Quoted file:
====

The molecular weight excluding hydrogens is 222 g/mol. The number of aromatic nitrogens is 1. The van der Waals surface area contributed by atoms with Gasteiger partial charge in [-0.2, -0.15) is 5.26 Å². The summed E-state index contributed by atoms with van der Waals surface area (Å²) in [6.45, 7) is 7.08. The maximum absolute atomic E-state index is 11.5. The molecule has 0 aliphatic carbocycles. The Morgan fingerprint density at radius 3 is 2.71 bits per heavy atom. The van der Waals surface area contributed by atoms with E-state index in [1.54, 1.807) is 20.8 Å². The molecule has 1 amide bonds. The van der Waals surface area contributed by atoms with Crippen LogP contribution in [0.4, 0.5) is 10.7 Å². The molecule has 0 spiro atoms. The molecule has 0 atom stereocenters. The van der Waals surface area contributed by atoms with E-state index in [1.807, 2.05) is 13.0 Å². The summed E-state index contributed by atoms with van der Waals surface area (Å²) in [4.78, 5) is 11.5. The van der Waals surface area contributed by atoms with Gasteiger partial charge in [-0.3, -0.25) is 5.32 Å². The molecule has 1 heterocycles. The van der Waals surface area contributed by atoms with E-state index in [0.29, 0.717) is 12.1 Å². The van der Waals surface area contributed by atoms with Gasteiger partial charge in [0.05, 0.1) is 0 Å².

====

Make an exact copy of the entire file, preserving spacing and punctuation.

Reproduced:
The molecular weight excluding hydrogens is 222 g/mol. The number of aromatic nitrogens is 1. The van der Waals surface area contributed by atoms with Gasteiger partial charge in [-0.2, -0.15) is 5.26 Å². The summed E-state index contributed by atoms with van der Waals surface area (Å²) in [6.45, 7) is 7.08. The maximum absolute atomic E-state index is 11.5. The molecule has 0 aliphatic carbocycles. The Morgan fingerprint density at radius 3 is 2.71 bits per heavy atom. The van der Waals surface area contributed by atoms with E-state index in [1.54, 1.807) is 20.8 Å². The molecule has 1 amide bonds. The van der Waals surface area contributed by atoms with Crippen LogP contribution in [0.4, 0.5) is 10.7 Å². The molecule has 0 spiro atoms. The molecule has 0 atom stereocenters. The van der Waals surface area contributed by atoms with E-state index in [1.807, 2.05) is 13.0 Å². The summed E-state index contributed by atoms with van der Waals surface area (Å²) in [4.78, 5) is 11.5. The van der Waals surface area contributed by atoms with Gasteiger partial charge in [-0.3, -0.25) is 5.32 Å². The molecule has 1 heterocycles. The van der Waals surface area contributed by atoms with E-state index in [0.29, 0.717) is 12.1 Å². The van der Waals surface area contributed by atoms with Gasteiger partial charge in [0.05, 0.1) is 0 Å².